SPOKES size and Disc Brake

Discussion in 'Spare Parts, Tools & Product Developement' started by Timcycle, Jul 25, 2008.

  1. Timcycle

    Timcycle Guest

    Hello, Just came from a bike shop after my first spoke break.
    Broke 3 but found others loose. Tire rim is 'S' bent.

    1. Should spokes be periodically checked and tightened if loose - and is this related to spoke breaking?

    2. The bike shop man said the disk brake plate makes spokes shorter and possibly stonger. He pondered putting on just the plate with shorter and thus stronger spokes. Would this help?

    3. I got the steel spoke rim from GEBE June 2007. Would these be 14 gauge or the stronger 12 gauge? Do you recommend less than 12 gauge?

    Thank you from Timcycle

    http://goldeneaglebikeengine.blogspot.com
    Blog Kit Build and Experience from June 2007
    Golden Eagle Bike Engine ~ Subaru Robin 35cc 4 Stroke
    Current miles : 2,664

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  2. Timcycle

    Timcycle Guest

    Some Answers from GEBE on Spokes : Golden Eagle Bike Engine

    1. YES. Always check the spokes. Julia the Jewel at GEBE said she plucks them with her thumb like a guitar string.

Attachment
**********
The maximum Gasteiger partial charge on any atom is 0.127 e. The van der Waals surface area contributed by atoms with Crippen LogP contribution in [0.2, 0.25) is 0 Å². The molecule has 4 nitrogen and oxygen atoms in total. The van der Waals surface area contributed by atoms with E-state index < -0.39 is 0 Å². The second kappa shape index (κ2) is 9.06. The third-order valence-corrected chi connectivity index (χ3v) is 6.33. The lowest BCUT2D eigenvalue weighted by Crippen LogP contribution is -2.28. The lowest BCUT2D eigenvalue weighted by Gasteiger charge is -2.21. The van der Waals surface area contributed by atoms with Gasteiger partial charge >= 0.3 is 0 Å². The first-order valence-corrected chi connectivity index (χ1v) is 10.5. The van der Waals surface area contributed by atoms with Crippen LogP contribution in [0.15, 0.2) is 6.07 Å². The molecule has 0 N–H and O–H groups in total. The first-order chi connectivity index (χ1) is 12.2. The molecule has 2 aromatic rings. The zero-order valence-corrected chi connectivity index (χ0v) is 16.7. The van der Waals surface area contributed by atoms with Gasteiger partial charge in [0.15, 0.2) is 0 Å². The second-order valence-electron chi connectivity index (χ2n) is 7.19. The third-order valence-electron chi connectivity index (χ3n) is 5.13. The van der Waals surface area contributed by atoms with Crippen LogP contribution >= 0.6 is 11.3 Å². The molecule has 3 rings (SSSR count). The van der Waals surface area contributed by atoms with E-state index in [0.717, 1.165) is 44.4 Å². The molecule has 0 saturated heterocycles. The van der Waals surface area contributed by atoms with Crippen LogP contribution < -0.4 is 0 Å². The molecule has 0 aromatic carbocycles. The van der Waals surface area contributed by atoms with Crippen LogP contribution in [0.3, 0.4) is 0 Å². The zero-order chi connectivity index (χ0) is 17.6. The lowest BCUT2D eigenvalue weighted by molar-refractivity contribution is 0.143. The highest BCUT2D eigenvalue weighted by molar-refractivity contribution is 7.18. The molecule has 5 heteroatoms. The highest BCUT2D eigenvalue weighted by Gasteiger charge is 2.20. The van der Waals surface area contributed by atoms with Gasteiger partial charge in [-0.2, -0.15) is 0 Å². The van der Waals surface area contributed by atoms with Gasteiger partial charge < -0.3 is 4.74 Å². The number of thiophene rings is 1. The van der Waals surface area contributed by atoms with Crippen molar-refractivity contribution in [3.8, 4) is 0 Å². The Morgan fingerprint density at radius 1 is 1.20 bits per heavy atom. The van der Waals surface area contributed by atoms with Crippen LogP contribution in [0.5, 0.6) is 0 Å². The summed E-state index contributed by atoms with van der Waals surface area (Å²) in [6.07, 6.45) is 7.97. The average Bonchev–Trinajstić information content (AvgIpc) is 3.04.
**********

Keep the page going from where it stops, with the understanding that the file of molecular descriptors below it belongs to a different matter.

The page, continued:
After she finishes her concert it is pretty apparent if there is a loose spoke.
    YES, tighten it.
    I overlooked this, thus, break break break.

    2. Haven't heard anything about shorter spokes yet.

    3. YES, the Velocity rims from GEBE are 14 gauge which is 2mm (millimeters).
    GEBE also supplies a Velocity rim which is 105 gauge? which is 2.5mm. (This should be very close to what we call 12 gauge.)
    GEBE says to use STAINLESS steel. It is best.

    YES, it is suggested to get another rim if it is 'S' warped like mine did last night. It can be straightened, but once it has warped, it will probably warp again very quickly.
    GEBE sends the rim with bearings installed.

    Timcycle

    http://goldeneaglebikeengine.blogspot.com
    Blog Kit Build and Experience from June 2007
    Golden Eagle Bike Engine ~ Subaru Robin 35cc 4 Stroke